The first reason I’m glad I was adopted is that adopted children have more opportunities to learn.  They will even add points to their I.Q. in their new adoptive homes.  This is because the socioeconomic status of adoptive families is higher than non-adoptive families and even higher than the families from which most adoptees come.  Adoptive parents are likely to be better educated, more successful in their professional lives, and to provide better role models for their children.  Adoptive parents are also more likely to create a stimulating environment for their children and give more support to their children’s education. 
There were no college graduates in my biological father’s eastern Kentucky family.  He himself quit school in the 4th grade.  My biological mother’s family was working class.  She quit school to marry in the l0th grade.  The social workers who handled our case feared I and my three younger siblings would be overwhelmed in our new adoptive environment.  But we thrived.   I was starved for books after two years in a county orphanage that had no books. One of my early impressions in my new adoptive home was the presence of books everywhere, on open shelves, behind glass cases, on tables, in boxes, and on desks.  My new home was two blocks from a university; we attended a university-sponsored elementary school, were read to most days, and were taken to concerts and given all the cultural advantages a small university town in southern Ohio could offer.
                          Intelligence and How to Get It
Richard E. Nisbett, Distinguished University Professor at Michigan in his 2009 book, Intelligence and How to Get It, concludes that being adopted adds 14 points on average to a child’s I.Q.  Those adopted into middle class families gain 16 points and those adopted into upper middle class families, 20 points. 
If Nisbett is right, I and my three siblings were 20 point winners.  The result is that three of us have college degrees and two of us earned graduate degrees.  My sister, whose IQ is equal to that of her brothers, did not finish college (it was the l950s!) only because she decided to marry instead.  Of our nine children, eight are college grads with degrees from Wesleyan, Cornell, Tufts, and the Air Force Academy.  Six earned graduate and professional degrees from Georgetown, Virginia, Texas, and Ohio State.  
The Example of Steve Jobs
The second reason I am glad I am an adoptee is that we try harder.  Most of us grow up feeling different and because we know that we are different from the norm, we feel -- or are made to feel-- inferior.   Adoptees are outsiders.  They are evidence of failure, a falling short of what our culture thinks is supposed to be.  They don’t quite belong.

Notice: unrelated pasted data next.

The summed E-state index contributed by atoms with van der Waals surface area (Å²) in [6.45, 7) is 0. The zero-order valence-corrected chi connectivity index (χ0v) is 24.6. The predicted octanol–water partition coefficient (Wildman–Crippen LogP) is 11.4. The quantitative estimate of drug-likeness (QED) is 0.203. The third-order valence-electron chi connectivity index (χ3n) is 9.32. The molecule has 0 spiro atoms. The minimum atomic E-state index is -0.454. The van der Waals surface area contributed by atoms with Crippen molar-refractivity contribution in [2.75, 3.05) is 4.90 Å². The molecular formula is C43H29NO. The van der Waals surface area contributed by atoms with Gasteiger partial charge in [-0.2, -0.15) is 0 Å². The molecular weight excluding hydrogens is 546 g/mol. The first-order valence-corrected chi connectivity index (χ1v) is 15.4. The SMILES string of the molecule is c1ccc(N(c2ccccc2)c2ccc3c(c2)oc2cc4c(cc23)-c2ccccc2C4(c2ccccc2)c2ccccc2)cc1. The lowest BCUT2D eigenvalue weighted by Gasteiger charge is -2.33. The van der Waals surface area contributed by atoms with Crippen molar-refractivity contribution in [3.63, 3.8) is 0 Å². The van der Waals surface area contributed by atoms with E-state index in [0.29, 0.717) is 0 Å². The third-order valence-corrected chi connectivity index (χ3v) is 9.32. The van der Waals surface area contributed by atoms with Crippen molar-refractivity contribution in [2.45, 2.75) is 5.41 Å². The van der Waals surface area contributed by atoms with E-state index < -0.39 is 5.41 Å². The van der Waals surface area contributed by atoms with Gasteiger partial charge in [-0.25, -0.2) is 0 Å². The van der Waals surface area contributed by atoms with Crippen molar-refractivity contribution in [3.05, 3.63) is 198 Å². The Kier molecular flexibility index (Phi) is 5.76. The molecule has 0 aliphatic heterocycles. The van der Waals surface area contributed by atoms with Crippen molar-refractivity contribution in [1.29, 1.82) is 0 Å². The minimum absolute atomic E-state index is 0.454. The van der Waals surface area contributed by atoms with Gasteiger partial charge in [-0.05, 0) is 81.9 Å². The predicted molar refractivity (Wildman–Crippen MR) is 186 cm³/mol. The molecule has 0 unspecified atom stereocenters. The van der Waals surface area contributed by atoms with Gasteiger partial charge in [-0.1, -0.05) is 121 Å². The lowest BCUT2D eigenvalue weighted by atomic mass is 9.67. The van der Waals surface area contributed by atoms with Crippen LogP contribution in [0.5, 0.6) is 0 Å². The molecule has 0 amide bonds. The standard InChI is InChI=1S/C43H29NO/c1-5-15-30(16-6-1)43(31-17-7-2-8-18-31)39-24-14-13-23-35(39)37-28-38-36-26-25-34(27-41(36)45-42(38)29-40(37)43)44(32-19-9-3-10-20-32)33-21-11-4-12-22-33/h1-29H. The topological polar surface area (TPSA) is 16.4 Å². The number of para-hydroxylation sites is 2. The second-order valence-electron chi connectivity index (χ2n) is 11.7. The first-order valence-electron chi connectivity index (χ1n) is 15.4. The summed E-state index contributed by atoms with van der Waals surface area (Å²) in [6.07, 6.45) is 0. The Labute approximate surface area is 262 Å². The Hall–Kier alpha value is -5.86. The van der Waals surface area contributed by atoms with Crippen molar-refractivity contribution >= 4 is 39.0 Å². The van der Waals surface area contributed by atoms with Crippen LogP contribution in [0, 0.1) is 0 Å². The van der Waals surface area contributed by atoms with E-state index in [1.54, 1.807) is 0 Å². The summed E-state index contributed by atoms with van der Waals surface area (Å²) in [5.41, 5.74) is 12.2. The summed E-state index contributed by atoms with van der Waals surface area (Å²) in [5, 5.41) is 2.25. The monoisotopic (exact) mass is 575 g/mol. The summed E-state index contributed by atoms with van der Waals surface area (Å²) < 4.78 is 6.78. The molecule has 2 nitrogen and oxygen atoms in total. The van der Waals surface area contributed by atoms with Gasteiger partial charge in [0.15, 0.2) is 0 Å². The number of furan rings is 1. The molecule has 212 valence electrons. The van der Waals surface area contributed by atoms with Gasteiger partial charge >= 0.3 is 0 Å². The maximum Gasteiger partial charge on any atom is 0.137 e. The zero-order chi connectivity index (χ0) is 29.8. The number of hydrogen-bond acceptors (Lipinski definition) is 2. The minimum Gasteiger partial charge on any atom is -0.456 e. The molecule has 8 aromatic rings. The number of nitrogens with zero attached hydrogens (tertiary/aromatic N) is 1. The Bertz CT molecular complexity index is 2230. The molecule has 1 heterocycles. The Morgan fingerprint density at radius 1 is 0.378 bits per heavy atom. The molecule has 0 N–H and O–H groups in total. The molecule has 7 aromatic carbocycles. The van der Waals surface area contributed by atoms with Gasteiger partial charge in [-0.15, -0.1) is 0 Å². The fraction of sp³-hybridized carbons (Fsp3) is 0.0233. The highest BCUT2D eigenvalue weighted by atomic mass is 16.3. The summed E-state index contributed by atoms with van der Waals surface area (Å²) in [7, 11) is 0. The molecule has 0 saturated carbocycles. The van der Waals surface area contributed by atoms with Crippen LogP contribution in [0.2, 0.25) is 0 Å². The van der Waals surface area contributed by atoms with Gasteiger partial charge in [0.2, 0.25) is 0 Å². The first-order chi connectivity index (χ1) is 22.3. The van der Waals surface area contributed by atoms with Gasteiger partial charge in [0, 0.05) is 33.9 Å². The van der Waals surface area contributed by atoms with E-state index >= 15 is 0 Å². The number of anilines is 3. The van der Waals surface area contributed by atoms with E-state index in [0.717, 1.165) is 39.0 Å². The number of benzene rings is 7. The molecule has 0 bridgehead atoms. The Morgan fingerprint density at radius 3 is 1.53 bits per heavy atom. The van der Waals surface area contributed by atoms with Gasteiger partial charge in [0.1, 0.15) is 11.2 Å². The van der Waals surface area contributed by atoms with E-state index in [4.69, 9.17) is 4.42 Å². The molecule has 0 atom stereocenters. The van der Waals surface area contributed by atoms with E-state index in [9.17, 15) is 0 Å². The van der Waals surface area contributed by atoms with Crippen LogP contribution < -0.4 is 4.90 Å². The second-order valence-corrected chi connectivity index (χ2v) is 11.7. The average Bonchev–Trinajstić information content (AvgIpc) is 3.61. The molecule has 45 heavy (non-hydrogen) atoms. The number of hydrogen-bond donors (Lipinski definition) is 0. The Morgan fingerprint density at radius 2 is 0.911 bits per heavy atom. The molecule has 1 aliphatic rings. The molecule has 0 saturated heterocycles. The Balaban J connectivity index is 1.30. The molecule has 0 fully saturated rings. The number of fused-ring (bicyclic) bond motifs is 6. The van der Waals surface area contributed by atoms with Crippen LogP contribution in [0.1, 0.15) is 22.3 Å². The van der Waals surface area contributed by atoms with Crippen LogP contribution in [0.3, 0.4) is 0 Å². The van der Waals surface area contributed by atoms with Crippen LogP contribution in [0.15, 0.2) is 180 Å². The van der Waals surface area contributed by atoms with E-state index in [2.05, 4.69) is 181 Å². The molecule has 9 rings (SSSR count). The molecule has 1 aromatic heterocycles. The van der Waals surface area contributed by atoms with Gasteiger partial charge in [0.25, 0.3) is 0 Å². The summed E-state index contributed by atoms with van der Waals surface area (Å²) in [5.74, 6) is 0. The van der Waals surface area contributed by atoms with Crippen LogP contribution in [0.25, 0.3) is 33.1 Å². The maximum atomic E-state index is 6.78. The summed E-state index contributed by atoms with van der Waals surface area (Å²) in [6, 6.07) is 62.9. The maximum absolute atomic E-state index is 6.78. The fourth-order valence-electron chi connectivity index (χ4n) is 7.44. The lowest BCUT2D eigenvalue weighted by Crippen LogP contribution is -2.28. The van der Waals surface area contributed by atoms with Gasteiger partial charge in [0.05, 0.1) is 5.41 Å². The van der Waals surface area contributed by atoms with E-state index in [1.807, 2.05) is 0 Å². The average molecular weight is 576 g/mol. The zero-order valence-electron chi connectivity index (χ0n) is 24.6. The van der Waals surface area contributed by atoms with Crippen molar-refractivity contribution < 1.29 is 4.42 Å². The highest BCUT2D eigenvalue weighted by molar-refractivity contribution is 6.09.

So to prove our worth, like Avis we try harder.  The result is that adoptees are often high achievers.  The incredible history of Steve Jobs is only the latest case in point.  I don’t wish to presume to analyze a complex and gifted man, but I’ll bet that at least some of the amazing Jobs focus and fierce drive came from the perception of himself as an adoptee who felt (or had been made to feel) different and  therefore, in the minds of some, inferior.  Feeling different is OK.  But being made to feel inferior is not OK.  My point is that many adoptees, probably including Steve Jobs, feel they have something to prove to the mainstream of American society.   Their worth.   
Steve Jobs had other qualities I admire.  He kept his private life private.  He refused to become a celebrity in an insanely celebrity-focused popular culture.  He spoke highly of his adoptive parents.  While he did form a bond with his biological sister, he did not seek relationships with his biological parents, insisting the parents who raised him through the years and loved him were his true mother and father.  That is not a reality many Americans are yet ready to accept, including some adoptees who argue that you cannot possibly be a whole human being without forming bonds with your biological family.  I especially liked that Jobs said he hoped he could be as good a father for his children as his adoptive father had been for him.  That’s the way I feel about my adoptive mother.
 Steve Jobs is not alone as a high achiever who happens to have been adopted.  So was the founder of Wendy’s fast food chain. So is the founder of Domino’s Pizza.  And so is Larry Ellison, co-founder and CEO of Oracle.   And many others. 
There are other reasons I am glad I was adopted.  I will discuss those in future blogs.